Historically, international moves were managed using a tax equalised approach however, analysis has shown that this traditional type of expat package is on average 3 times more expensive than an equivalent local hire. Companies are therefore facing a ‘balancing act’ of making expat moves affordable to the business while ensuring that they remain attractive to the expat and therefore encourage mobility. The focus on affordability as well as an increase in mobility at non-executive level and a greater interest in flexible assignments (commuters, short term assignees etc), has lead to the introduction of alternative package types.
As a result, we have seen a number of companies introduce a host based / destination pay approach. Under this arrangement, the assignee is paid a host country salary in local currency on the host country payroll plus an additional payment to compensate for any differences in living and housing costs between the home and the host location. A home country ‘notional salary’ can be maintained during the assignment (for repatriation purposes) and a link back to the home country pension and social security schemes is still possible in most cases. This approach generally reduces the cost to the business as the package is not grossed up and the administration is reduced. This enables companies to continue to support mobility in the current economic climate as well as supporting non-executive, developmental and employee initiated moves.
As well as looking at alternative package types as a way to reduce costs, another area that has received increased focus in recent times is cutting the costs of an existing expat programme. For some companies it may have been some time since their expat policies were last fully reviewed and many of these are therefore benchmarking all elements of their existing policies to determine their competitiveness against the market. Some examples of elements to consider are outlined below…..
Cost of Living
Do you use the full expat standard or a conservative living pattern ? The full standard assumes that a significant amount of purchases will be made at speciality stores for imported goods and assumes a higher cost for services and entertainment in the host location. Due to increased globalisation and availability of international products and services over the past decade, many companies have determined that this full expat standard is no longer a necessary basis on which to calculate the host country allowances. The full expat standard often hinders integration of expats into the local market and therefore does not allow for localisation.
Do you know what elements are included in your cost of living calculations ? Unless you are clear as to what elements are being included there may be some elements that are being ‘double counted’. For example are you including transportation, medical, club membership while also providing separate company car / medical / club membership benefits under your programme ?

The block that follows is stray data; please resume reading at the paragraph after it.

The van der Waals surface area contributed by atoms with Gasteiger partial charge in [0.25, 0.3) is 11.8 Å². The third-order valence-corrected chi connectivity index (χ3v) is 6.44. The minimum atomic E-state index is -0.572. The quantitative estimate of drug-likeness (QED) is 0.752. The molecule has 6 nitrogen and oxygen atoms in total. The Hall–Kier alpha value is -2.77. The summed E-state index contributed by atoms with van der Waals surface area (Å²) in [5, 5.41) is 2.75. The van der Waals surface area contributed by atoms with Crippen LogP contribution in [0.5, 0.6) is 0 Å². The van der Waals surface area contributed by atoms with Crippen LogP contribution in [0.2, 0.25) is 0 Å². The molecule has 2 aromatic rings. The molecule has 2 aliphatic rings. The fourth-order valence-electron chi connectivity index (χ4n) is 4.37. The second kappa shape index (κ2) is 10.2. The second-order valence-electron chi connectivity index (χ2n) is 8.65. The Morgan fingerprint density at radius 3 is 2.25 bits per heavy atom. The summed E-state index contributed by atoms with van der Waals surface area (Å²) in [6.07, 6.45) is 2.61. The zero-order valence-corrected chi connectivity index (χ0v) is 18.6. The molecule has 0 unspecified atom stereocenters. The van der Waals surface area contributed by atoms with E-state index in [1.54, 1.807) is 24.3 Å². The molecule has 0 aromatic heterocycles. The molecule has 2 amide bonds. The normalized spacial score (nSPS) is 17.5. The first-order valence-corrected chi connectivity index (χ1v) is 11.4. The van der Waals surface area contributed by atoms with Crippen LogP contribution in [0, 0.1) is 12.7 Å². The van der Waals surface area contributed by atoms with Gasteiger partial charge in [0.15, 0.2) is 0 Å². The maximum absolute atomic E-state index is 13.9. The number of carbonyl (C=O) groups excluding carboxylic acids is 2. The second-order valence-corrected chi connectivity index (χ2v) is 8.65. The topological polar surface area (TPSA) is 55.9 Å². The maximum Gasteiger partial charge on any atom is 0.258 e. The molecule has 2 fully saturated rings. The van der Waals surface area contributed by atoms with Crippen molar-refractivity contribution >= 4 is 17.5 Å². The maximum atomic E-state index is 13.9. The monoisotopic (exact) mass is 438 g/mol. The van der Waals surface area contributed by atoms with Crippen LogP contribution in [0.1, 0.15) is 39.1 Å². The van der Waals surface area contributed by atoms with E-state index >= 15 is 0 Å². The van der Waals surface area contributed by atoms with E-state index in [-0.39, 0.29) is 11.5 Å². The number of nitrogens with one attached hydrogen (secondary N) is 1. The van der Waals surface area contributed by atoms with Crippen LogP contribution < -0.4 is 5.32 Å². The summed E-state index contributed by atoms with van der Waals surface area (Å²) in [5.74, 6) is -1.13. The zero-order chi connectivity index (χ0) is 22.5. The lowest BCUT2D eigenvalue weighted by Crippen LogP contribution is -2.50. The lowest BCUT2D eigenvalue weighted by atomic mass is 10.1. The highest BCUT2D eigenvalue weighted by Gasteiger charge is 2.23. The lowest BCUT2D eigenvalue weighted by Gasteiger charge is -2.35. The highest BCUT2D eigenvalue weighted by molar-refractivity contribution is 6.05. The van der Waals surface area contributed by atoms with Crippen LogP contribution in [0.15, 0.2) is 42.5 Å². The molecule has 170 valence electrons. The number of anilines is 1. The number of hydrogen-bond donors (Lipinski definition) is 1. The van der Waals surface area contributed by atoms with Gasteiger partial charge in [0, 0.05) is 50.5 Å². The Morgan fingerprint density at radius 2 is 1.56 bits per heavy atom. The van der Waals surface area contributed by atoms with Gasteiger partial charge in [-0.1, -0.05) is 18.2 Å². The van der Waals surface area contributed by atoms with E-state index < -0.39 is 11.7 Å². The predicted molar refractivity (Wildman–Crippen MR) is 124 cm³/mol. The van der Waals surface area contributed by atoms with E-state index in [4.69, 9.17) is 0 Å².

Is the salary used to calculate your cost of living allowances / deductibles capped ? Do your highest paid expats need to buy more goods and services in the host location than others on a slightly lower salary or is this additional salary more likely to be additional savings ?
Is your programme offering the highest level of housing in the host location ? If you offer a house savings programme (whereby any difference between the housing budget and the actual rent is shared between the company and the employee and paid as an additional cash allowance), do you know what your annual spend is on house savings allowances to employees ? If a large proportion of your expats receive house savings, this would most likely indicate that your host country housing budgets are higher than necessary and this may represent a significant additional cost to the company.
Do you deduct a home housing norm from your expats ? If your programme doesn’t include this deduction then you are giving your employees free housing in the host location and they are not making any contribution when they would have in all likelihood incurred housing costs at home. This is providing a windfall to the assignee and may eventually be a barrier to mobility / repatriation. If you do implement a deduction / home country housing norm then you should also consider whether this is at a comparable level to what the employee would have spent at home as this is often based on an urban average which may not be representative of the actual home locations for your expatriate population.
Other areas to consider are vacation leave (the amount of flights that you are giving, the class of travel, whether this is being used to go back to the home location or to travel anywhere) and exception management (should this be managed centrally to ensure global equity and minimise expense ?).
All of the above areas are ways that you can better manage the ongoing costs of your mobility programme, potentially realise some immediate savings opportunities and ensure competitiveness while at the same time keeping the package attractive to your expats and therefore encouraging international mobility.
Felicity Smith – Global Expat Policy & Strategy Manager, PepsiCo Intl